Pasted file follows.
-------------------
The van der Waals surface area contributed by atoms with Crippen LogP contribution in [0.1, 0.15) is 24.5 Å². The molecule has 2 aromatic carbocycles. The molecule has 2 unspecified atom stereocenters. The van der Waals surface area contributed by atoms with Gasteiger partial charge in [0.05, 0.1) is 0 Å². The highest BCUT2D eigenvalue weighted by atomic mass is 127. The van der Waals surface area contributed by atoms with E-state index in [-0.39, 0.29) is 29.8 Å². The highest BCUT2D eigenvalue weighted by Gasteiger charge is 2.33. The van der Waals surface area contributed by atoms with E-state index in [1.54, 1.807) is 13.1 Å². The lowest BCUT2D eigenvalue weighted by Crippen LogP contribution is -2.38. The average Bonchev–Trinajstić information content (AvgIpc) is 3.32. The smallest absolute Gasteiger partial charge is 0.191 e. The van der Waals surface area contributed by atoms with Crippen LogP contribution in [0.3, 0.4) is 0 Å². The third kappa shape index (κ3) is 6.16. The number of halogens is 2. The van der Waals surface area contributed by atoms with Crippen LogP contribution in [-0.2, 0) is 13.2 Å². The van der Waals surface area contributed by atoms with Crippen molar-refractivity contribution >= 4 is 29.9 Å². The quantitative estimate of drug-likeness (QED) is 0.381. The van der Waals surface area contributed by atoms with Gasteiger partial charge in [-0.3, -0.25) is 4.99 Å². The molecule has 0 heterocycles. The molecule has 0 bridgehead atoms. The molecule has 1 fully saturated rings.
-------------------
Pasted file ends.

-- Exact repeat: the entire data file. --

The van der Waals surface area contributed by atoms with Crippen LogP contribution in [0.1, 0.15) is 24.5 Å². The molecule has 2 aromatic carbocycles. The molecule has 2 unspecified atom stereocenters. The van der Waals surface area contributed by atoms with Gasteiger partial charge in [0.05, 0.1) is 0 Å². The highest BCUT2D eigenvalue weighted by atomic mass is 127. The van der Waals surface area contributed by atoms with E-state index in [-0.39, 0.29) is 29.8 Å². The highest BCUT2D eigenvalue weighted by Gasteiger charge is 2.33. The van der Waals surface area contributed by atoms with E-state index in [1.54, 1.807) is 13.1 Å². The lowest BCUT2D eigenvalue weighted by Crippen LogP contribution is -2.38. The average Bonchev–Trinajstić information content (AvgIpc) is 3.32. The smallest absolute Gasteiger partial charge is 0.191 e. The van der Waals surface area contributed by atoms with Crippen LogP contribution in [0.3, 0.4) is 0 Å². The third kappa shape index (κ3) is 6.16. The number of halogens is 2. The van der Waals surface area contributed by atoms with Crippen LogP contribution in [-0.2, 0) is 13.2 Å². The van der Waals surface area contributed by atoms with Crippen molar-refractivity contribution >= 4 is 29.9 Å². The quantitative estimate of drug-likeness (QED) is 0.381. The van der Waals surface area contributed by atoms with Gasteiger partial charge in [-0.3, -0.25) is 4.99 Å². The molecule has 0 heterocycles. The molecule has 0 bridgehead atoms. The molecule has 1 fully saturated rings.